Roscommon Hospital. Key questions for the people?

The report below appeared in the Indo.
I will write more on the issues on primary angioplasty (Sticking a catheter into the coronary arteries to blow open blockages using a balloon) later. But it is proven for some time that this is the best treatment for classical coronaries.

The question is one of resources and manpower deployment.

How many hospitals in the republic have 24/7 access to primary coronary angioplasty? Name them.

How many have daytime access to coronary angioplasty?

How many coronary angio suites are there in the country?

How many invasive cardiologists are there in the republic? How many cardiac electrophysiologists there in the republic?

(Smaller hospitals should have a facility for transfer of ECGs to a consultant cardiologist for advice 24/7. This is where the future lies. The NHS direct nurse-lead service is one template but the real one is the use of Bangalore in India by clinics in Western US to report CT scans through the night.)

How many are there in public hospitals?

How many areas are covered by advanced paramedics?

Why does Roscommon Hospital not administer thrombolysis to diagnosed coronaries?

What is the norm across the western world country by country?

Could we have the audited data for myocardial infarction (heart attack) area by area across the country with a statistical analysis to ensure a valid comparison like with like?

There is an implication that NCHDs are not competent to deal with most clinical situations. That is simply untrue. The culture of phoning senior consultants for advise and opinion has diminished. NCHDs should to encouraged to do so and not be made feel inadequate for so doing. You can ring me on biochemical or toxicology matters anytime from anywhere around the country on my usual number. 087-2544646 Text me in preference and I will call you back. That is 24/7 by the way and I am not joking.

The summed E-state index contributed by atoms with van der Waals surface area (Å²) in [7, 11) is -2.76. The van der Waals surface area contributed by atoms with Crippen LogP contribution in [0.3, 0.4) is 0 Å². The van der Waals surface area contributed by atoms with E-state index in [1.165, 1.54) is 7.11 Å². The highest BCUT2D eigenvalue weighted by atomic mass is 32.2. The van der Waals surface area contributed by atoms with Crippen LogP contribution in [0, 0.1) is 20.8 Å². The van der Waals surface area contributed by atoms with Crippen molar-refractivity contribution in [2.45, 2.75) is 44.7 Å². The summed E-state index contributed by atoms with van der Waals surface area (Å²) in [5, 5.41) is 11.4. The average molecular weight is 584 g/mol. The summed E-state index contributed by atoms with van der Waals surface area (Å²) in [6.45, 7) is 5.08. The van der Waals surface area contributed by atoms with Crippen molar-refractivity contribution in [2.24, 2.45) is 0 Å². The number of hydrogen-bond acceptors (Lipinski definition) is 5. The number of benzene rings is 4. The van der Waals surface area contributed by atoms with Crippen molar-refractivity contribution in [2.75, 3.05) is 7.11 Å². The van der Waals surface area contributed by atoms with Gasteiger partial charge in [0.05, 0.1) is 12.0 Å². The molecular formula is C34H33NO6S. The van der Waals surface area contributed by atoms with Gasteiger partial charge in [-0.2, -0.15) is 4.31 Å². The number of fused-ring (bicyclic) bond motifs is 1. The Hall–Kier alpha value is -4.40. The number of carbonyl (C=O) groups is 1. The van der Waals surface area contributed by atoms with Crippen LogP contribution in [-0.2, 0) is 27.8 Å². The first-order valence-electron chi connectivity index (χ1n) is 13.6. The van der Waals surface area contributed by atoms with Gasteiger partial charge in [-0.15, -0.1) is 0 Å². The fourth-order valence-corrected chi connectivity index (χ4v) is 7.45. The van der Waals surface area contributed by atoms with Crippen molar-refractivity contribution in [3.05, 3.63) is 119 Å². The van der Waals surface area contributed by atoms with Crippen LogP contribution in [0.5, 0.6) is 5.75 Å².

PS – I know that the Connolly Hospital primary angioplasty link with the Mater works like clockwork and the audit results confirm this.

Cardiac patients ‘better off in big hospital’

By Eilish O’Regan Health Correspondent
Saturday July 09 2011
Heart attack patients in Roscommon should ideally have treatment in University College Hospital in Galway within 90 minutes to optimise the chances of survival, a cardiologist said yesterday.
The Galway hospital is the only facility in the west that can perform angioplasty, which can treat the acute blockage in one of the patient’s arteries.
The alternative is that the patient is given clot-busting drugs at the scene by an advanced paramedic while being transported to hospital, said Dr John Barton, a cardiologist at Portiuncula Hospital in Galway.
These clot-busting drugs can only be given by an advanced paramedic or can be administered in hospitals in Sligo, Portiuncula, or Mayo General Hospital. But they cannot be administered at Roscommon hospital.
They can send an ECG from their ambulance to the hospital and doctors can direct them to give the clot-busting medicine. It only works in 60pc of cases .
The earlier a patient receives the drug the better, unless they can make it to a major hospital where they can have the angioplasty. The maximum time allowed for an artery to be opened in hospital from the first call is two hours, he added.
The HSE has said it is increasing the number of advanced paramedics working in Roscommon from next week. Dr Patrick Plunkett, consultant in emergency medicine at St James’s Hospital in Dublin, said heart attack patients stood a much better chance if they got to a hospital to have the arteries opened than if they received the clot-busting drugs.
“You can only do that in a major emergency centre,” he added
Asked what the advice for stroke victims was, he said the ideal was to have the patient given clot-busting drugs in a major hospital within four-and-a-half hours. If it is given within three hours, one-in-nine patients will make a significant recovery.
Referring to road accident victims, he said it was increasingly the case that fewer surgeries were being performed immediately after an accident because of improvements in CT scanning, which allows doctors to hold off on operations until later.
He said he believed people stood a better chance overall even if they had to travel a longer distance to the major emergency department.
– Eilish O’Regan Health Correspondent